Monday, May 28, 2012
Hiding What You Read
Every once in a while, you read a news story and it makes you chuckle. Such was the case when I read, "Books Women Read When No One Can See the Cover," by Katherine Rosman. This article appeared in the Wednesday, March 14, 2012 edition of The Wall Street Journal.
According to Rosman, the privacy provided by electronic readers has resulted in a boom in sales of sexy romance novels (romantica). I have to admit, I hadn't heard the term "romantica" until this article. Shows you how much I follow what's going on in the romance genre. Rosman says these novels contain the love story and pop culture references found in "chick lit," but they contain a lot of s-e-x. Unlike erotic novels, however, they always have a happily ever after.
A married mother from Florida, who was interviewed for this article, reads 10 to 15 books a week, with about half of those books being erotic titles. She says she wouldn't read these books if they were in print because some of the covers are explicit.
The ease of downloading is also said to be a factor in the growth of erotic titles. Rosman says romance fans were some of the early adopters of e-reading. Kelly Gallagher, vice president of Bowker Market Research, states nearly 40% of all new romance books purchased are in digital form. I didn't find that to be a huge surprise. At this point, my digital book "To Be Read" collection surpasses the number of printed books I have to review.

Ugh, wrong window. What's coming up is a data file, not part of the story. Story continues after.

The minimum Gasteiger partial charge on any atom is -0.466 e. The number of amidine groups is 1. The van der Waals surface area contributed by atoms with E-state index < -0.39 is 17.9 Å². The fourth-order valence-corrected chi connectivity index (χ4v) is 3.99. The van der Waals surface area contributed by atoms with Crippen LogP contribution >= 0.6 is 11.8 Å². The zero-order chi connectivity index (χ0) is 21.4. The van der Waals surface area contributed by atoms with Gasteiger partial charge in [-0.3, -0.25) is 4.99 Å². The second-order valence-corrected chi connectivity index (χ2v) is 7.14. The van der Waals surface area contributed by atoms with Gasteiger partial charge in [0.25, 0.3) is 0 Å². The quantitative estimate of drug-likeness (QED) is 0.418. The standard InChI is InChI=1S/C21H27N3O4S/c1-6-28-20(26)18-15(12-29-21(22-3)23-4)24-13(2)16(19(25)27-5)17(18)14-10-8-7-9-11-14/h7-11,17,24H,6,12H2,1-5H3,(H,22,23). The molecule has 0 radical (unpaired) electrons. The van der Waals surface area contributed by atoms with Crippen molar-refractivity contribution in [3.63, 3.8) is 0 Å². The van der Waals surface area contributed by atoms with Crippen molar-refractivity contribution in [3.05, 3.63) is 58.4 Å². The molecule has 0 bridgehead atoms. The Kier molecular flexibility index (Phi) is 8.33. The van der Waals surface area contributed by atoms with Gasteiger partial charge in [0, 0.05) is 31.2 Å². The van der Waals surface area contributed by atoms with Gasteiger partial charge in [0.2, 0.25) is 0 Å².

What the article does not address is the sheer number of free digital titles available. As a reader, I love them. The romance genre appears quite often in the lists of free titles I receive. How does this skew the numbers? I don't know, but I can say there are more free titles available than I could ever hope to read.
Do you find yourself reading more romance novels thanks to your device? Are you willing to explore genres you haven't in the past thanks to the privacy your e-reader provides?